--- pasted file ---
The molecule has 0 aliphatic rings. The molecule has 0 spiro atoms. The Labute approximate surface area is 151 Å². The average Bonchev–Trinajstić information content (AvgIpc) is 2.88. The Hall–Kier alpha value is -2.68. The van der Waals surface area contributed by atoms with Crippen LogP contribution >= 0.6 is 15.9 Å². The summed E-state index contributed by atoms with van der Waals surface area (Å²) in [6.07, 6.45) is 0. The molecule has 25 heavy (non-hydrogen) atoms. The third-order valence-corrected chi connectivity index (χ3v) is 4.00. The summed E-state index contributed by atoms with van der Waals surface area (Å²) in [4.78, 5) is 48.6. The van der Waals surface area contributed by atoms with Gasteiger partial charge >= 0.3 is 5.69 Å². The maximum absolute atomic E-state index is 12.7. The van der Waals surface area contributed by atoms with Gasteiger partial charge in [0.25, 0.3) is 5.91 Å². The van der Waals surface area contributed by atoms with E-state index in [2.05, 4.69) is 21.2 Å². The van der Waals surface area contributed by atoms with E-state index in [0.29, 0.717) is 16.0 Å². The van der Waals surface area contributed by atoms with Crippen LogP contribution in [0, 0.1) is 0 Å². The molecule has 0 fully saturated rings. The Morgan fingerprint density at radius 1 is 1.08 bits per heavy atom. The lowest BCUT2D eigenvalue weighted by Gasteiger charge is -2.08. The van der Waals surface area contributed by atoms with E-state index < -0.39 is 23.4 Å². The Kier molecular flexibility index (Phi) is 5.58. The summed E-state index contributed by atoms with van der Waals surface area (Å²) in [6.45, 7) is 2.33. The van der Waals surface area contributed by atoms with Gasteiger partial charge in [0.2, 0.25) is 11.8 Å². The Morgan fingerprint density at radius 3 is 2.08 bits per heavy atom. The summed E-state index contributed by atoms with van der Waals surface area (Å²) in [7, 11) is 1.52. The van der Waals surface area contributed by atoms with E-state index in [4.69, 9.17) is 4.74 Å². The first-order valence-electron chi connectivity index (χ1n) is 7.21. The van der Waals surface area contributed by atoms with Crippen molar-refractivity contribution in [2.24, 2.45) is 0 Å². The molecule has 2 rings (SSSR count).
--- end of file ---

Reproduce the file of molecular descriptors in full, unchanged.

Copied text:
The molecule has 0 aliphatic rings. The molecule has 0 spiro atoms. The Labute approximate surface area is 151 Å². The average Bonchev–Trinajstić information content (AvgIpc) is 2.88. The Hall–Kier alpha value is -2.68. The van der Waals surface area contributed by atoms with Crippen LogP contribution >= 0.6 is 15.9 Å². The summed E-state index contributed by atoms with van der Waals surface area (Å²) in [6.07, 6.45) is 0. The molecule has 25 heavy (non-hydrogen) atoms. The third-order valence-corrected chi connectivity index (χ3v) is 4.00. The summed E-state index contributed by atoms with van der Waals surface area (Å²) in [4.78, 5) is 48.6. The van der Waals surface area contributed by atoms with Gasteiger partial charge >= 0.3 is 5.69 Å². The maximum absolute atomic E-state index is 12.7. The van der Waals surface area contributed by atoms with Gasteiger partial charge in [0.25, 0.3) is 5.91 Å². The van der Waals surface area contributed by atoms with E-state index in [2.05, 4.69) is 21.2 Å². The van der Waals surface area contributed by atoms with E-state index in [0.29, 0.717) is 16.0 Å². The van der Waals surface area contributed by atoms with Crippen LogP contribution in [0, 0.1) is 0 Å². The molecule has 0 fully saturated rings. The Morgan fingerprint density at radius 1 is 1.08 bits per heavy atom. The lowest BCUT2D eigenvalue weighted by Gasteiger charge is -2.08. The van der Waals surface area contributed by atoms with E-state index < -0.39 is 23.4 Å². The Kier molecular flexibility index (Phi) is 5.58. The summed E-state index contributed by atoms with van der Waals surface area (Å²) in [6.45, 7) is 2.33. The van der Waals surface area contributed by atoms with Gasteiger partial charge in [0.2, 0.25) is 11.8 Å². The Morgan fingerprint density at radius 3 is 2.08 bits per heavy atom. The summed E-state index contributed by atoms with van der Waals surface area (Å²) in [7, 11) is 1.52. The van der Waals surface area contributed by atoms with E-state index in [4.69, 9.17) is 4.74 Å². The first-order valence-electron chi connectivity index (χ1n) is 7.21. The van der Waals surface area contributed by atoms with Crippen molar-refractivity contribution in [2.24, 2.45) is 0 Å². The molecule has 2 rings (SSSR count).